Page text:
North Carolina hopes to achieve 80 percent subscription to broadband services among its citizens.
September 9, 2022 – With $260 million being awarded by North Carolina to several fiber deployments, a key state official highlighted his strategy toward broadband infrastructure, community engagement, mapping and digital literacy initiatives.
Speaking on Wednesday at the Fiber Broadband Association’s Fiber for Breakfast event, Nate Denny, deputy secretary of the North Carolina Department of Information Technology’s Broadband and Digital Equity Division, said that the Tar Heel State allocated more than $1 billion from its American Rescue Plan funding for different facets of broadband deployment.
Dubbed the Growing Rural Economies with Access to Technology, $260 million of an anticipated $380 million is to be awarded, including $206 on August 31, 2022.
According to Denny, the $260 million already allocated will span 92 counties and connect more than 115,000 new homes and businesses.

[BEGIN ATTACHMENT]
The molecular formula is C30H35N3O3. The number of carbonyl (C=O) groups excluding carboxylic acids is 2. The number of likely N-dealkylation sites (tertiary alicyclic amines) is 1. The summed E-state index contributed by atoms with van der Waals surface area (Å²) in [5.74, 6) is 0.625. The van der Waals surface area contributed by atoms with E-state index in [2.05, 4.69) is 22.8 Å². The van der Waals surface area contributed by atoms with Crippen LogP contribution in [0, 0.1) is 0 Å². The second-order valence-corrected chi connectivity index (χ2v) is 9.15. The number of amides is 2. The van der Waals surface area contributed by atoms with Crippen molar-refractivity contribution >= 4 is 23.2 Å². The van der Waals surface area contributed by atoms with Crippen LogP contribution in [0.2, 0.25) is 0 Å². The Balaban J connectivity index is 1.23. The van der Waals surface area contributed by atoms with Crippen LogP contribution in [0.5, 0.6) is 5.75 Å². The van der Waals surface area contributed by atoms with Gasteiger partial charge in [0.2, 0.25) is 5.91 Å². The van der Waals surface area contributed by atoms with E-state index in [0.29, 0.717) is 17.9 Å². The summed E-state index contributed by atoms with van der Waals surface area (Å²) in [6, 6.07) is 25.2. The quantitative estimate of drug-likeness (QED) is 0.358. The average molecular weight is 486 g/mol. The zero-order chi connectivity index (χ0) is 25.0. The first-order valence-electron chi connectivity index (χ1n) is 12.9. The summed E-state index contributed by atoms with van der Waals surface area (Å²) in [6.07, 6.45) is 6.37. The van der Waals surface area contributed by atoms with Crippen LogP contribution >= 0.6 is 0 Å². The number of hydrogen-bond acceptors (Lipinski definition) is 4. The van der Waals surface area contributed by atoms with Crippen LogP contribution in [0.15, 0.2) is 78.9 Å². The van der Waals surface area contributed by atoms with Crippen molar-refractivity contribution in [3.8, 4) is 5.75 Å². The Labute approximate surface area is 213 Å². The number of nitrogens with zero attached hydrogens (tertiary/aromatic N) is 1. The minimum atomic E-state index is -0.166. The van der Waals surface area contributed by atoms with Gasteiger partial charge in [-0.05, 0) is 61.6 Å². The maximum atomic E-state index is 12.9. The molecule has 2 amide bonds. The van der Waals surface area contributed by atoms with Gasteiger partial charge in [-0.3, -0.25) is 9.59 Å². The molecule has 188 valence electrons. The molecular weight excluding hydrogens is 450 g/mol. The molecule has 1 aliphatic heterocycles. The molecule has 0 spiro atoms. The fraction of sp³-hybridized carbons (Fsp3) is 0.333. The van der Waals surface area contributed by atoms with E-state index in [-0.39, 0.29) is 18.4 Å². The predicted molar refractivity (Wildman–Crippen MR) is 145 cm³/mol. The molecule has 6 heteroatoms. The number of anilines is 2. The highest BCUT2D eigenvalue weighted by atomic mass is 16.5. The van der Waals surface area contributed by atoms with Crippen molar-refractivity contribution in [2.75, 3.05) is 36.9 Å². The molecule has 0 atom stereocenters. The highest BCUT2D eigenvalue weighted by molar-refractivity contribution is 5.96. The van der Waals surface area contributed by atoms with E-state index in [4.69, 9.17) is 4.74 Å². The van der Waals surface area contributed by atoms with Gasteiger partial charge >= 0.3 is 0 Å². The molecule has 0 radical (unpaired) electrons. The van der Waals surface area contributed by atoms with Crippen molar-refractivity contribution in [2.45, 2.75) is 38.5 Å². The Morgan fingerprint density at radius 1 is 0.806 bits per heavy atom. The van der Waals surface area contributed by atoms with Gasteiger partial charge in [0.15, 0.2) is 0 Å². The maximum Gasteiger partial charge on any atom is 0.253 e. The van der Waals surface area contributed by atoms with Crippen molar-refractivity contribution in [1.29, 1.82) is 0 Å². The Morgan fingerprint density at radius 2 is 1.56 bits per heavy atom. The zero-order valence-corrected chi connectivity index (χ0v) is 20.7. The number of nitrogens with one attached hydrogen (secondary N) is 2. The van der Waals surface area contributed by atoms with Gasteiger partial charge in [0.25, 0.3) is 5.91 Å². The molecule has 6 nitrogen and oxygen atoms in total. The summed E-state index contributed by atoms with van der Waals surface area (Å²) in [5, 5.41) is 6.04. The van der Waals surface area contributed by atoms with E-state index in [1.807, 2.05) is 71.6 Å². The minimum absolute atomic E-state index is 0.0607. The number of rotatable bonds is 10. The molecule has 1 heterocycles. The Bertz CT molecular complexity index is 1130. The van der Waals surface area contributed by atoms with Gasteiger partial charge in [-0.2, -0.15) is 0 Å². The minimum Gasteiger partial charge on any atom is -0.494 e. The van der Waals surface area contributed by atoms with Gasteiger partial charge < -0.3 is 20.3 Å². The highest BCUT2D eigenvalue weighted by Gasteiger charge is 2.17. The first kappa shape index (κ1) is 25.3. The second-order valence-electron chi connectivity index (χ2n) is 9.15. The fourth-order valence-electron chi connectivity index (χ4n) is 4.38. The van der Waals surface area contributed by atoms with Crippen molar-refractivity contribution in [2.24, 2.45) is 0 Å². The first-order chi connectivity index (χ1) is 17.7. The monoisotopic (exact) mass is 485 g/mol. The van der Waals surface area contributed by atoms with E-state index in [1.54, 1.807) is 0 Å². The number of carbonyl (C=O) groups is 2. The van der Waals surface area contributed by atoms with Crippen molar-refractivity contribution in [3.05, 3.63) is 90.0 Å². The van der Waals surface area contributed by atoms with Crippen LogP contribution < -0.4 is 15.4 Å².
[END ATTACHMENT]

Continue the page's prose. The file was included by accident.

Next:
Additionally, the private sector has provided $120 million in matching funds to the $260 million in public funds already spent, Denny said.
GREAT is a reimbursement program, Denny explained, and grantees have two years to complete projects under state supervision. Grantees thus far include major national companies – including AT&T and Charter – as well as small regional providers and cooperatives.
Beneficiaries of GREAT funding are expected to participate in the Federal Communications Commission’s Affordable Connectivity Program, which provides discounts on monthly internet bills and eligible device purchases to low-income households.
Denny said that North Carolina hopes to achieve 80 percent subscription to broadband services among its citizens in the next few years. Besides GREAT, the state’s American Rescue Plan–funded broadband programming includes the Stop Gap Solutions program, which provides targeted solutions such as satellite coverage to hard-to-reach locations. It also includes a broadband mapping initiative and a $50 million digital literacy effort.
In addition to current funding programs, Denny expects North Carolina to be the recipient of more than $800 million in upcoming Broadband Equity, Access, and Deployment program grants. He said that the state plans to funnel BEAD moneys into existing programs that have proven themselves effective.